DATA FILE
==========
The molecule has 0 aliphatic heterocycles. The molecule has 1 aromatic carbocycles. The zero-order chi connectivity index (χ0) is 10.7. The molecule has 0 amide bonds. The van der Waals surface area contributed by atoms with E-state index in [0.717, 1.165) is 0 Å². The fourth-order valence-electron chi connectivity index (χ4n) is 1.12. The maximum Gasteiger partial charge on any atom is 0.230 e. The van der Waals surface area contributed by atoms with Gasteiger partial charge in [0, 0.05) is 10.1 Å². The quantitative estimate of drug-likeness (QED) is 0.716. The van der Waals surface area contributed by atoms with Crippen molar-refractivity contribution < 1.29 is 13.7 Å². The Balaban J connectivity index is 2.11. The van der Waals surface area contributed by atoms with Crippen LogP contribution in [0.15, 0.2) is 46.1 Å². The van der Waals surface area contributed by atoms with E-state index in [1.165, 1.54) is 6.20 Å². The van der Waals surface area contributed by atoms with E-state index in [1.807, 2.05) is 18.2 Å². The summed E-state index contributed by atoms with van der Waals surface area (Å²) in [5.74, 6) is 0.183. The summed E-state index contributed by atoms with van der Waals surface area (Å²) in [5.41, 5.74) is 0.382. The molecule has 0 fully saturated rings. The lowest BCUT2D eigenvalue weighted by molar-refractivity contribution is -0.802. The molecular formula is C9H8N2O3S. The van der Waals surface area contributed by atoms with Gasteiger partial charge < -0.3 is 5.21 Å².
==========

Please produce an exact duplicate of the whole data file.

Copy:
The molecule has 0 aliphatic heterocycles. The molecule has 1 aromatic carbocycles. The zero-order chi connectivity index (χ0) is 10.7. The molecule has 0 amide bonds. The van der Waals surface area contributed by atoms with E-state index in [0.717, 1.165) is 0 Å². The fourth-order valence-electron chi connectivity index (χ4n) is 1.12. The maximum Gasteiger partial charge on any atom is 0.230 e. The van der Waals surface area contributed by atoms with Gasteiger partial charge in [0, 0.05) is 10.1 Å². The quantitative estimate of drug-likeness (QED) is 0.716. The van der Waals surface area contributed by atoms with Crippen molar-refractivity contribution < 1.29 is 13.7 Å². The Balaban J connectivity index is 2.11. The van der Waals surface area contributed by atoms with Crippen LogP contribution in [0.15, 0.2) is 46.1 Å². The van der Waals surface area contributed by atoms with E-state index in [1.165, 1.54) is 6.20 Å². The van der Waals surface area contributed by atoms with E-state index in [1.807, 2.05) is 18.2 Å². The summed E-state index contributed by atoms with van der Waals surface area (Å²) in [5.74, 6) is 0.183. The summed E-state index contributed by atoms with van der Waals surface area (Å²) in [5.41, 5.74) is 0.382. The molecule has 0 fully saturated rings. The lowest BCUT2D eigenvalue weighted by molar-refractivity contribution is -0.802. The molecular formula is C9H8N2O3S. The van der Waals surface area contributed by atoms with Gasteiger partial charge < -0.3 is 5.21 Å².